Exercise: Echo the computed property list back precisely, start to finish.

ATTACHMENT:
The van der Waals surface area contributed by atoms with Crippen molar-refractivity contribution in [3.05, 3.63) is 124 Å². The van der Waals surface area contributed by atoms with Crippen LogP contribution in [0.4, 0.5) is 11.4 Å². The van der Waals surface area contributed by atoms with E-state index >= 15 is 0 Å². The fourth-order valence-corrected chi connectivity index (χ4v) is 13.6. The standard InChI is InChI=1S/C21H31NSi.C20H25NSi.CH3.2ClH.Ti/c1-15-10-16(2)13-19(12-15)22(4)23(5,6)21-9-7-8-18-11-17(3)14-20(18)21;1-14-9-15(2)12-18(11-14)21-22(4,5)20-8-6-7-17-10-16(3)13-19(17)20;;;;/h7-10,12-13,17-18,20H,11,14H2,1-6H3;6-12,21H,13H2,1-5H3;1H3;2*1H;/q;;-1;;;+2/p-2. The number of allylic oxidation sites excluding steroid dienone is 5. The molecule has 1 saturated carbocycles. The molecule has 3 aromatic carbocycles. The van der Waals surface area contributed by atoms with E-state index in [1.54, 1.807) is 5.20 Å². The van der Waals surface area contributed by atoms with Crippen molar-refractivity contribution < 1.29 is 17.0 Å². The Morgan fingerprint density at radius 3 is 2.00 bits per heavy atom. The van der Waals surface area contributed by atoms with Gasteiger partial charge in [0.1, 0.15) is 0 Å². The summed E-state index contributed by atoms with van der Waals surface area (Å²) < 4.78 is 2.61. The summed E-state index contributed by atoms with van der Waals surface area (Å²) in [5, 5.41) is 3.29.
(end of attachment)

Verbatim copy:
The van der Waals surface area contributed by atoms with Crippen molar-refractivity contribution in [3.05, 3.63) is 124 Å². The van der Waals surface area contributed by atoms with Crippen LogP contribution in [0.4, 0.5) is 11.4 Å². The van der Waals surface area contributed by atoms with E-state index >= 15 is 0 Å². The fourth-order valence-corrected chi connectivity index (χ4v) is 13.6. The standard InChI is InChI=1S/C21H31NSi.C20H25NSi.CH3.2ClH.Ti/c1-15-10-16(2)13-19(12-15)22(4)23(5,6)21-9-7-8-18-11-17(3)14-20(18)21;1-14-9-15(2)12-18(11-14)21-22(4,5)20-8-6-7-17-10-16(3)13-19(17)20;;;;/h7-10,12-13,17-18,20H,11,14H2,1-6H3;6-12,21H,13H2,1-5H3;1H3;2*1H;/q;;-1;;;+2/p-2. The number of allylic oxidation sites excluding steroid dienone is 5. The molecule has 1 saturated carbocycles. The molecule has 3 aromatic carbocycles. The van der Waals surface area contributed by atoms with E-state index in [1.54, 1.807) is 5.20 Å². The van der Waals surface area contributed by atoms with Crippen molar-refractivity contribution < 1.29 is 17.0 Å². The Morgan fingerprint density at radius 3 is 2.00 bits per heavy atom. The van der Waals surface area contributed by atoms with Gasteiger partial charge in [0.1, 0.15) is 0 Å². The summed E-state index contributed by atoms with van der Waals surface area (Å²) < 4.78 is 2.61. The summed E-state index contributed by atoms with van der Waals surface area (Å²) in [5, 5.41) is 3.29.